Chief - that black marker of the upperdeck. But has he not sometimes remained flashed up just so that we can have water in our bubbly? We would never do without water. So don't let's be beastly to Chief. He remained native almost right up to the end and, in passing, he was number three of the three semi-permanent natives who planned his schedule on a production line basis. At the time of writing dare we say a full-power trial is due on the way home?

But before we go home we say farewell to Commodore Martin and his staff. Poor fellows, we are always ready to criticise authority but, by jove, they have given us some splendid runs for our money, have worked much harder and played equally hard. They also know what goes on in the Wardroom much better than we do, so 'nuf said. If any of you in the second commission read this, you are in very good hands in the West Indies.

Who is missing? Who kept us awake in the early days by sitting on the "fantail" throwing noisy things over Londonderry II's side? Who surveys the scene with arms akimbo and an angry scowl?

Some call him TT (short for a more endearing title) - remember how he knocked us all into shape at the final Kingston QBP. He also has a mighty boot on the football field and has organised party after party for the Wardroom on a fabulous basis. It has only been when he, in league with the Command, has organised party-games in the Ops Room - "Port 30, increase to 24 knots, midships, Starboard 30, where were we?" - that he got into the hair of Jim.

Jim's been trying to find hair to get into for years now. The trouble with him is that he fraternised with the natives so much whilst building that he forgot to include a barber's shop. But to his lot falls the unenviable task of making vaguely executive decisions and we are still ticking along - no more said. At any rale why must he be jealous of all our hair styles? I'm going to slap in to see someone at 0910.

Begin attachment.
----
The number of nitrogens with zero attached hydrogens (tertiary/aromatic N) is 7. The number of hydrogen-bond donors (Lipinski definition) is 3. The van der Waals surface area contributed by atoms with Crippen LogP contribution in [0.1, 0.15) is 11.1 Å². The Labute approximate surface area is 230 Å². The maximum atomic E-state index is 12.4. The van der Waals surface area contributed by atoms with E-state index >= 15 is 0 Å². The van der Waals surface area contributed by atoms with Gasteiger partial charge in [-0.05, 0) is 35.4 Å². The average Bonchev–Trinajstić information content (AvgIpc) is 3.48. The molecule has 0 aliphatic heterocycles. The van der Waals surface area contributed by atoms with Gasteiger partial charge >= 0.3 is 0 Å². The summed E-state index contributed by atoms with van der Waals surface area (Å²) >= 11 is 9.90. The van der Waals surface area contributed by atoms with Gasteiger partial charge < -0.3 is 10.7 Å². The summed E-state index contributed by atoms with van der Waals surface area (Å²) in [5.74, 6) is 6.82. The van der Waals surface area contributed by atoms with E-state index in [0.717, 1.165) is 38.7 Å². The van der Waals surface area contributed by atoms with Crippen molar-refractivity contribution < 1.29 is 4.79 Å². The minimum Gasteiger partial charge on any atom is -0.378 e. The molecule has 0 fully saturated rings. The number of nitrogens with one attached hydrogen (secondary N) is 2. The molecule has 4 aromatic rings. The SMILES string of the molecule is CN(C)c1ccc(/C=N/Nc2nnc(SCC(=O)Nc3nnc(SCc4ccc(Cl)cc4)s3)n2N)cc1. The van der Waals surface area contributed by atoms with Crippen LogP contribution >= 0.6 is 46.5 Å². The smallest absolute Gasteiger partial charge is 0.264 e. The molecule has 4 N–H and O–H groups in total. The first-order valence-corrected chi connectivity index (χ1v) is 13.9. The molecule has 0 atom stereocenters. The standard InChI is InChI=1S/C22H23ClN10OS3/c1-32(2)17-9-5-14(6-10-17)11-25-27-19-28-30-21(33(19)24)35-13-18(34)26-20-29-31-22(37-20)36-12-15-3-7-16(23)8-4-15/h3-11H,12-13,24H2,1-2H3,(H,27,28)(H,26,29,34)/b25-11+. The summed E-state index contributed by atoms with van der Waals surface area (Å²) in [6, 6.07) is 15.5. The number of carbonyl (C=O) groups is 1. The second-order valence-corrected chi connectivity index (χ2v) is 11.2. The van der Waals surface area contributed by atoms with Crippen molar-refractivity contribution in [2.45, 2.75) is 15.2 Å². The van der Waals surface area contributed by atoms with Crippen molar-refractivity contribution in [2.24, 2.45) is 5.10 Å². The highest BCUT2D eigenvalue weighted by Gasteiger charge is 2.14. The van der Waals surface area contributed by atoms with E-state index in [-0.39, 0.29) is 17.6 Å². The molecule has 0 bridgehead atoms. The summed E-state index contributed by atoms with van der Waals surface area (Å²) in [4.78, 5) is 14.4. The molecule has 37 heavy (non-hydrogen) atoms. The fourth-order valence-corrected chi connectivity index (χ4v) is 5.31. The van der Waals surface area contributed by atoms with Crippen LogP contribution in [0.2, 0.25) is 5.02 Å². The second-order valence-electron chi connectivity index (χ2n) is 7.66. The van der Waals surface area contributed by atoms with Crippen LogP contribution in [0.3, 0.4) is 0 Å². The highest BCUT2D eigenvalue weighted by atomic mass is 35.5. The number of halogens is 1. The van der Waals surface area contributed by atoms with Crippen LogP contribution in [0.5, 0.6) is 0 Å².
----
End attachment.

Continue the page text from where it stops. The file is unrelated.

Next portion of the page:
Commander I Primrose The Captain's foreword to the HMS Londonderry end of commission book.

This is the tale of the first commission, our own personal log. It is a difficult job to try and condense two very full years into a few pages of print, and I would like to thank all those who have contributed to this task. Inevitably there is much more to tell, but the episodes concerned are the yarns that are best spun over a foaming tankard, yarns that improve with the telling as the years go by. It was ever thus.

It has been a successful commission. A commission as it should be, one that has had plenty of hard going, plenty of laughter, and packed with variety. As good as any ship could wish. May the "Derry" have many more.

Thank you all for making it such a success and taking a pride in whatever we have taken on. By all, I also include our wives who have had the hardest job of all, holding the fort at home until our return.

Au revoir, God bless, and may I wish you every happiness and success in the years ahead.

Ian Primrose
27th April, 1962